From “the Lego Batman Movie” and “The Boss Baby” to “Ferdinand,” theaters are full of animated films showcasing premiere acting talent. Will Arnett, Rosario Dawson, John Cena and Miranda Cosgrove are just a few of the actors who’ve entered the booth this year to give a vocal performance that will inspire animators as they create a character.

Voice-acting gigs were not always seen as plum jobs and voice actors often didn’t receive the same respect accorded other performers. That started to shift in 1992 when Robin Williams gave one of the most memorable voice performances as the Genie in “Aladdin.”

“A lot of people think it’s like an ADR process, like a post process when you’re directing a vocal performance,” says Tom McGrath, the helmer behind “Boss Baby” and the “Madagascar” films. “The main thing is to create a safe place for the actors so they can try things. As a director what you’re trying to do is give an actor context, and Alec Baldwin [“Boss Baby”] is huge on context. He wants to know where he is and exactly what he’s doing.”

Without a physical set, it’s also easier to refine a voice performance.

“I often think of a live-action film as being like a live band and an animated film is like a studio band,” says Kyle Balda, helmer of “Despicable Me 3” and “Minions.” “So, with the voice actor we work with them over several sessions and a couple of weeks later a voice actor can say to us that they’ve thought of something new and they want to try it again. It’s much more forgiving in that sense.”

Actors say they love the time and space they get inside the booth to explore the characters and scenes, even when another actor isn’t there with them. They’re not as limited as when a physical set is part of what they’re doing.

Many directors get the chance to workshop the character and the scene and discover new ways it can be played or even entirely new ideas not already on the script’s pages. Entirely new scenes can emerge as part of the production process.

“When I was working with [helmer Chris McKay] on ‘Lego Batman,’ we would go down all these paths with the character and try different things that you couldn’t do if you were on a set with everyone there waiting,” says Will Arnett, who voiced Batman in “The Lego Batman Movie.” “Think about Batman: He’s a billionaire playboy who has a bat cave and he’s raised by an English butler. It’s hilarious. There are so many tangents you can go on with that, and we wanted to explore them.”

Arnett did voice performances in “The Lego Movie,” “The Nut Job” and is the titular character of Netflix series “Bojack Horseman,” and is working on “Teen Titans Go! to the Movies” slated for release in 2018.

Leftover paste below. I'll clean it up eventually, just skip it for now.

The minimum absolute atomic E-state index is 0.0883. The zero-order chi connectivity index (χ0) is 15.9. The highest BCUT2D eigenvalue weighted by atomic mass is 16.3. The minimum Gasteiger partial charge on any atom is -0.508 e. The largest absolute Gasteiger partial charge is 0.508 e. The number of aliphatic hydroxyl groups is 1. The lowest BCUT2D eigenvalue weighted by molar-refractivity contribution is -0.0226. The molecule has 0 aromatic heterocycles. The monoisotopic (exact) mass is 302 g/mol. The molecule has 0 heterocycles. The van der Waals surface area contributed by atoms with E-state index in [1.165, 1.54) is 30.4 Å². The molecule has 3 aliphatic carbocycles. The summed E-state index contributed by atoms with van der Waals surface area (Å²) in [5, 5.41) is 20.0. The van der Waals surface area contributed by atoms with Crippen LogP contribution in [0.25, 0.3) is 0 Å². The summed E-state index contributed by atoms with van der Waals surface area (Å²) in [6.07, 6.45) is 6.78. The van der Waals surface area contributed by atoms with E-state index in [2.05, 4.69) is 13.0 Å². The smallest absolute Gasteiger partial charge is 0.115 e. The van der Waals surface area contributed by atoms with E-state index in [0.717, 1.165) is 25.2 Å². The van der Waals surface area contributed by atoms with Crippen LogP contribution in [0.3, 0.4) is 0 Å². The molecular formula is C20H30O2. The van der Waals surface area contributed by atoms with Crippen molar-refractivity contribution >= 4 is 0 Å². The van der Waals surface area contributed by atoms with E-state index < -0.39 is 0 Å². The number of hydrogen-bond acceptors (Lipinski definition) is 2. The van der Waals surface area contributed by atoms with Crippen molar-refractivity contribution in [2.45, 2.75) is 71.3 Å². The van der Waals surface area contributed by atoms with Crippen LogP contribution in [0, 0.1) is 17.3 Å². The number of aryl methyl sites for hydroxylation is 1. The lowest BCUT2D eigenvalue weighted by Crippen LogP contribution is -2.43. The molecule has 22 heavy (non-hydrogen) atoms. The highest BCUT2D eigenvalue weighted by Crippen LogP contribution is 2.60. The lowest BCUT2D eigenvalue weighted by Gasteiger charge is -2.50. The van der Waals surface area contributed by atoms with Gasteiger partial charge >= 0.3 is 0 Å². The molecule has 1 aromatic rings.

Actors aren’t always asked to give a wacky, over-the-top performance when working in animation. The stories still have their emotional, quiet moments and characters that speak in natural voices.

“[Carlos Saldanha] really wanted me to be me and express the emotions and things Ferdinand was going through in a very straightforward way,” says Cena, who voiced the title role in “Ferdinand.” “It’s a classic story and he’s going through things like losing a parent or friends that many people go through.”

“Ferdinand” helmer Saldanha agrees. “This story is about loss and friendship and finding out who you are,” he says. “So it is an animated movie, but it has all the emotions that you’re going to find in any great story and John gave a great performance and did things with his face in the booth that the animators definitely used.”

Cosgrove says of playing “Margo” in “Despicable Me 3”: “You prepare and think about your character in the same way as live action and you’re still reacting and giving a full performance.”
Not every actor gets into the booth in sweatpants and a T-shirt. Even without makeup or the traditional prep to go in front of a camera, every actor finds a way into the role.

“I was obsessed with Batman and Batgirl for a long time before I did this movie so I did wear a Batgirl mask when I was doing her voice,” says Dawson, who voiced Batgirl and Barbara Gordon in “The Lego Batman Movie.” “That’s part of who this character is.”

Directors cast voice parts in much the same way as live-action roles, where they look for chemistry between actors and the ability to convey the role to the audience
right away.

“When you’re casting these roles for animation, you’re still looking for the same kind of commitment and dedication and willingness to try things that you’d have for any project,” McKay says. “And Rosario was definitely committed and so was the whole cast to getting into this story, and that’s what made the relationship between Batman taking himself so seriously and Batgirl not being that into him so funny.”